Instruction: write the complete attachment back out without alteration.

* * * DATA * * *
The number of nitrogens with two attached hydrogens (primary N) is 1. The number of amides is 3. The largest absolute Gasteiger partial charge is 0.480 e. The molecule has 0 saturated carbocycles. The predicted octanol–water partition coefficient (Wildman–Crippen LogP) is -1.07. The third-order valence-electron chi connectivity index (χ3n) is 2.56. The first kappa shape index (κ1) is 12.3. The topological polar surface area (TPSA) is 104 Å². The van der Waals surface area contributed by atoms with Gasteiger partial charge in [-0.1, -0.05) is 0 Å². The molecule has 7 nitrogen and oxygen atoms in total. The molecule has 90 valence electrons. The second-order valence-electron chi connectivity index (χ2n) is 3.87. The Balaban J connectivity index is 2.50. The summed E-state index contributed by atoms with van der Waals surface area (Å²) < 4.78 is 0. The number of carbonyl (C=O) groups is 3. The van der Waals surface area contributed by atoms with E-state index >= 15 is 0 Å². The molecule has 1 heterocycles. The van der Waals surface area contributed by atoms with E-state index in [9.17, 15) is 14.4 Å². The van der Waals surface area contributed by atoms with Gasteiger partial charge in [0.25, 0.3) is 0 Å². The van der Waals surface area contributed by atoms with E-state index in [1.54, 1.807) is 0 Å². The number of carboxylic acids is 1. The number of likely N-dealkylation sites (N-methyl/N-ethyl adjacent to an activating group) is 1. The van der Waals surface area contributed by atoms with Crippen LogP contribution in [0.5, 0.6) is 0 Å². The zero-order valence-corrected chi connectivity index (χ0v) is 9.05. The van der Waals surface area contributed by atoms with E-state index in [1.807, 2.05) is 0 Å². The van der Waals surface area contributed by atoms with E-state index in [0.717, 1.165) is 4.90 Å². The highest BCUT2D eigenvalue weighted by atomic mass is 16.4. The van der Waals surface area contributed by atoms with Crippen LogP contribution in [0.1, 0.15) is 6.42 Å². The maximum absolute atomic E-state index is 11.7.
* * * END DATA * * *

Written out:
The number of nitrogens with two attached hydrogens (primary N) is 1. The number of amides is 3. The largest absolute Gasteiger partial charge is 0.480 e. The molecule has 0 saturated carbocycles. The predicted octanol–water partition coefficient (Wildman–Crippen LogP) is -1.07. The third-order valence-electron chi connectivity index (χ3n) is 2.56. The first kappa shape index (κ1) is 12.3. The topological polar surface area (TPSA) is 104 Å². The van der Waals surface area contributed by atoms with Gasteiger partial charge in [-0.1, -0.05) is 0 Å². The molecule has 7 nitrogen and oxygen atoms in total. The molecule has 90 valence electrons. The second-order valence-electron chi connectivity index (χ2n) is 3.87. The Balaban J connectivity index is 2.50. The summed E-state index contributed by atoms with van der Waals surface area (Å²) < 4.78 is 0. The number of carbonyl (C=O) groups is 3. The van der Waals surface area contributed by atoms with E-state index >= 15 is 0 Å². The molecule has 1 heterocycles. The van der Waals surface area contributed by atoms with E-state index in [9.17, 15) is 14.4 Å². The van der Waals surface area contributed by atoms with Gasteiger partial charge in [0.25, 0.3) is 0 Å². The van der Waals surface area contributed by atoms with E-state index in [1.54, 1.807) is 0 Å². The number of carboxylic acids is 1. The number of likely N-dealkylation sites (N-methyl/N-ethyl adjacent to an activating group) is 1. The van der Waals surface area contributed by atoms with Crippen LogP contribution in [0.5, 0.6) is 0 Å². The zero-order valence-corrected chi connectivity index (χ0v) is 9.05. The van der Waals surface area contributed by atoms with E-state index in [1.807, 2.05) is 0 Å². The van der Waals surface area contributed by atoms with E-state index in [0.717, 1.165) is 4.90 Å². The highest BCUT2D eigenvalue weighted by atomic mass is 16.4. The van der Waals surface area contributed by atoms with Crippen LogP contribution in [0.1, 0.15) is 6.42 Å². The maximum absolute atomic E-state index is 11.7.